Using crutches to walk each day takes an enormous amount of planning.  The main reason for the planning is because your hands are now an essential part of walking.  The average person picks up whatever it is they need and leaves for work.  If they want a cup of coffee they grab it and go.  This is not the case when you need your hands to hold on to your crutches to walk.  Think of all the daily tasks that involve using your hands to pick something up and transport it, and then imagine finding an alternative way to accomplish each of those tasks.  Therefore I am always planning ahead and have numerous methods of managing life’s tasks, however many things I avoid because they become uncomfortable or unpleasant.  Example: Just as I didn’t participate in the coffee and danish at the reading conference six years ago, I would still avoid that situation today.  Why? It’s simple – it would put me in a vulnerable position.  Moving around a crowded room, with no place to sit, while juggling a cup of coffee, donut and a pair of crutches doesn’t make for a pleasant time.  I would either draw attention to myself trying to manage on my own or by asking for assistance with something as simple as holding a cup of coffee and danish while mingling in the crowd.  Even if I simply chose not to take anything and just hang out and talk, people ultimately start questioning, offering and making a big deal, which once again only accentuates my disability.  So, if it is not a necessary event, I decline.  The risk of having people pity me is something I cannot allow.

Six years later every time I face an unfamiliar situation, I still find myself asking many of those same questions I did before the reading conference.  Will there be stairs and how many?  What if the floors are slippery?  How far will I have to park?  What if it is raining (can’t run and can’t hold an umbrella)?  Will the building be accessible?  How will I transport items?  Will there be a seat that is easy for me to access and where I won’t be in everyone’s way?  These are all questions that have become part of my everyday life and things most people never give thought to.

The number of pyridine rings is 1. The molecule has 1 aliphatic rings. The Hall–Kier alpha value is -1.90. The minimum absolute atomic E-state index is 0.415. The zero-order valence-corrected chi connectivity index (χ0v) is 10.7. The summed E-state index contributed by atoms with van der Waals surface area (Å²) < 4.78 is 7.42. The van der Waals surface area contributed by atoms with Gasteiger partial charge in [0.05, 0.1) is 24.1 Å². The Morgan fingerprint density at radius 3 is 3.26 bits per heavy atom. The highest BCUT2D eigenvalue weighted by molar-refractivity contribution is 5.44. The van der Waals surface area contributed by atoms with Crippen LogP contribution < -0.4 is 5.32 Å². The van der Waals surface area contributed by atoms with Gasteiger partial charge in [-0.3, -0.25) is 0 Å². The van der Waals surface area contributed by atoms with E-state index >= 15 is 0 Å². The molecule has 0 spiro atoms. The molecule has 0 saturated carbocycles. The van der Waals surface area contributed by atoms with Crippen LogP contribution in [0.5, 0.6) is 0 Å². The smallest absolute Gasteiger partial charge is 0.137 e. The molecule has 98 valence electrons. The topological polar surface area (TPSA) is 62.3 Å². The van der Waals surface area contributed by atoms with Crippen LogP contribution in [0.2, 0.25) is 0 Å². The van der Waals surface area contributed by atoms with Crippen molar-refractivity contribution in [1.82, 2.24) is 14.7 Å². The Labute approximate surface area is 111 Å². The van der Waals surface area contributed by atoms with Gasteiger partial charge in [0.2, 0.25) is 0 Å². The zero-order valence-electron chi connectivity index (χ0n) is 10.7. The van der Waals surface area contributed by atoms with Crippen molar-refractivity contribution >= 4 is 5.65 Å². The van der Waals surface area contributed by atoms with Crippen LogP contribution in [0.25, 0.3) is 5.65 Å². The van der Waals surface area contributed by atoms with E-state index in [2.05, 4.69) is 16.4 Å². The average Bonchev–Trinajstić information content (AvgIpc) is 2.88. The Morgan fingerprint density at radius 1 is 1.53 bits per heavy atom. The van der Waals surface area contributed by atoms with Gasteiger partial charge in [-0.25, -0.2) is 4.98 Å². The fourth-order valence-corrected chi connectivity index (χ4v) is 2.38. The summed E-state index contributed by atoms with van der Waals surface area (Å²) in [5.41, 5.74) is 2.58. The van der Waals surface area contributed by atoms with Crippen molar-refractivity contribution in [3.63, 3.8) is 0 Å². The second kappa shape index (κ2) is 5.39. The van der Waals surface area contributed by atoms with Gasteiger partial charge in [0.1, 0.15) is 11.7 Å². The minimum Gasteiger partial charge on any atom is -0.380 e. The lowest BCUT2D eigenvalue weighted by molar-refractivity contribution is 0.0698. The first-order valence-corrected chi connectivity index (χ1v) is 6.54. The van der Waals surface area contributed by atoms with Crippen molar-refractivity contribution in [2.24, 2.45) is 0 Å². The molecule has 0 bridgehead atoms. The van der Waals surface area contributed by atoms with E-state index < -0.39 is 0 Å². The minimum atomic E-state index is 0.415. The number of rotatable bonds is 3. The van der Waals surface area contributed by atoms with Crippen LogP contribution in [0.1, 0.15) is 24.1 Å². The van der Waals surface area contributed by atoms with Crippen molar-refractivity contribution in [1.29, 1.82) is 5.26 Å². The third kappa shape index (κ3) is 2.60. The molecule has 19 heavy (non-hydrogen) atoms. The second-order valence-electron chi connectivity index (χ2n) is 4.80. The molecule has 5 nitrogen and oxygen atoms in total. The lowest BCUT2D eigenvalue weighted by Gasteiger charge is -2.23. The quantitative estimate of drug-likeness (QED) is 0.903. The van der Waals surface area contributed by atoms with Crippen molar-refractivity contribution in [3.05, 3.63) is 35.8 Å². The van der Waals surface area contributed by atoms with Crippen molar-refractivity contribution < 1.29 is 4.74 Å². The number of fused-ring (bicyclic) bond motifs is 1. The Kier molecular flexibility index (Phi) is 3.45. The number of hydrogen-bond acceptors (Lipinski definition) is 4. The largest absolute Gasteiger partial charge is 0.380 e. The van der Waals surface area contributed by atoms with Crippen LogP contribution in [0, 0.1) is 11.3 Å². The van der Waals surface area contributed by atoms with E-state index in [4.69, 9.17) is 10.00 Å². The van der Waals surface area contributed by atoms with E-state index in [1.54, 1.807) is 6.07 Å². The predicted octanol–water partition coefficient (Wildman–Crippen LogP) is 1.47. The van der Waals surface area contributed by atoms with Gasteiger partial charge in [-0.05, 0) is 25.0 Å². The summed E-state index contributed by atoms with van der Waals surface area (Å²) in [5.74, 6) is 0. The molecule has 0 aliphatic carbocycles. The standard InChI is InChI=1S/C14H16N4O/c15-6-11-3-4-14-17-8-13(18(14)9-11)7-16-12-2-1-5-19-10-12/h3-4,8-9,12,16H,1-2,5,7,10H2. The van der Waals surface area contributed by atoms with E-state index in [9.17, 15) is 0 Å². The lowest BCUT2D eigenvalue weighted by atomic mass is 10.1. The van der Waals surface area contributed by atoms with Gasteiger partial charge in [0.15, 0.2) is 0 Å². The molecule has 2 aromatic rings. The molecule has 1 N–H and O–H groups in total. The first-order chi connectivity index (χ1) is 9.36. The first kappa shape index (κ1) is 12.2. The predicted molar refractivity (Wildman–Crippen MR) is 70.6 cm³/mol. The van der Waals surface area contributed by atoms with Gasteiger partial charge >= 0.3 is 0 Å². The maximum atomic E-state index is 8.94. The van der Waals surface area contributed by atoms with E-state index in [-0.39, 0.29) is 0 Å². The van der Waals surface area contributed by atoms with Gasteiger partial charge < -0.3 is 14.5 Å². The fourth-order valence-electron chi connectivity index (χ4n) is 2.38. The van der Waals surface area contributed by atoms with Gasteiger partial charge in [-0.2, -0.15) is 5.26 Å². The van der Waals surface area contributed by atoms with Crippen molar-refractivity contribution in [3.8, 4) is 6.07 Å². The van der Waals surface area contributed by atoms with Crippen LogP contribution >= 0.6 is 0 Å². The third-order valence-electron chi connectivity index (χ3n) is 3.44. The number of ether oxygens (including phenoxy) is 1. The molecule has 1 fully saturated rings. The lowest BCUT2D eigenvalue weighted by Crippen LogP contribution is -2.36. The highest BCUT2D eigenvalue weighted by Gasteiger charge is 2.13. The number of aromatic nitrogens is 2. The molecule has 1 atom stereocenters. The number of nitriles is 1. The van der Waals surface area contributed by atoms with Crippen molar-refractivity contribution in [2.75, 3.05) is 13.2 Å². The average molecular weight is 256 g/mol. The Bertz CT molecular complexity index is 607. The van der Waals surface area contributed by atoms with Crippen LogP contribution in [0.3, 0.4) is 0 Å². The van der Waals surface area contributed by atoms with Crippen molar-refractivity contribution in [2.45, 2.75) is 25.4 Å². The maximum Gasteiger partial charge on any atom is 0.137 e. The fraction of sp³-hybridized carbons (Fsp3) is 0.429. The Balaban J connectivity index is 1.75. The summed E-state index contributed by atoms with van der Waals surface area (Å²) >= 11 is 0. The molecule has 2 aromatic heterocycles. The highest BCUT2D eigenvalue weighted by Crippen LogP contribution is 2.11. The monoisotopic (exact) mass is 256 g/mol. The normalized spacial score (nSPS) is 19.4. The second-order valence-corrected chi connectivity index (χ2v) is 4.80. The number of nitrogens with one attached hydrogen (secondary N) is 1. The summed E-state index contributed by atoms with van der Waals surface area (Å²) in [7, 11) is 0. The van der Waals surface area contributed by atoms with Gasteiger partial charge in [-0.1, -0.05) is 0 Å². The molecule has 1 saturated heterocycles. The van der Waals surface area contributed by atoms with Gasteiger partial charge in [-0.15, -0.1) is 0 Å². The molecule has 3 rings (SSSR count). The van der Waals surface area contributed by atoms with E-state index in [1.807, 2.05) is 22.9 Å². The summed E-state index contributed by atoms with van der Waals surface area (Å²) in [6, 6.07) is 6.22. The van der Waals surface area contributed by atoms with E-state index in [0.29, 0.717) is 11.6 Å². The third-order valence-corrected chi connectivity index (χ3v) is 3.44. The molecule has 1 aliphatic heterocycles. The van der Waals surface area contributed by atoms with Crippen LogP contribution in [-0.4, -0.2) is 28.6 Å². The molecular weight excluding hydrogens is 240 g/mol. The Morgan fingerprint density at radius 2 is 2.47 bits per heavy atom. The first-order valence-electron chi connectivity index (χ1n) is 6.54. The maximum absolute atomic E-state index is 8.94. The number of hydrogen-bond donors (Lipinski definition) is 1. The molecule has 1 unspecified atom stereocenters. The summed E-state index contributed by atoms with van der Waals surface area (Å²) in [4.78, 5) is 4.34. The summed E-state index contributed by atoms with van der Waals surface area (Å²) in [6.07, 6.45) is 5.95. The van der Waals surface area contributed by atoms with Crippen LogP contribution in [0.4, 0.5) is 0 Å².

The healthy legs that I once took for granted are now considered every minute of my days.  I am aware of every step I take and every surface the tips of my crutches hit.  Every day I try to be normal but the challenges of daily life are constant reminders of my disability that makes me different.  As far as I have come in accepting my situation, I still find myself feeling envious of people who seem to walk without giving it a thought.  I also wonder if they appreciate their legs and realize how quickly the ability to use a leg can be taken away.

It is okay to be sad about what you have lost once in a while, as long as you know when to pull yourself back.

Thank you for reading!  Come back in two weeks when I’ll share my top ten ways I carry things and walk with crutches.

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About Darryl Partridge

I am a husband, father of three and amputee. I was active all my life, a Certified Ski Instructor, DYI enthusiast and Elementary Special Education Teacher. My life came crashing down when I was 42 years old after suffering a life changing ankle injury. I endured six ankle surgeries that forever changed the anatomy of my lower left leg, ten leg casts, recovery time on crutches that added up in the years and debilitating pain. In the end wound up with a deformed lower leg, chronic pain and unable to walk without crutches. Oh yeah, I also lost my teaching job after the third surgery. Being left a 47 year old unemployed disabled father. I took two years to rebuilt my life using crutches full time, achieving a new career in public health and preparing to amputate my leg. I amputated my lower left leg 9/24/14, 15 months post amputation became a NASM Certified Personal Trainer. Follow me on my life without limits journey as an amputee. I now hope my stories will help others find some support and comfort in living with their disabilities. Explore my website Lifebeyond4limbs.com .com to read my story.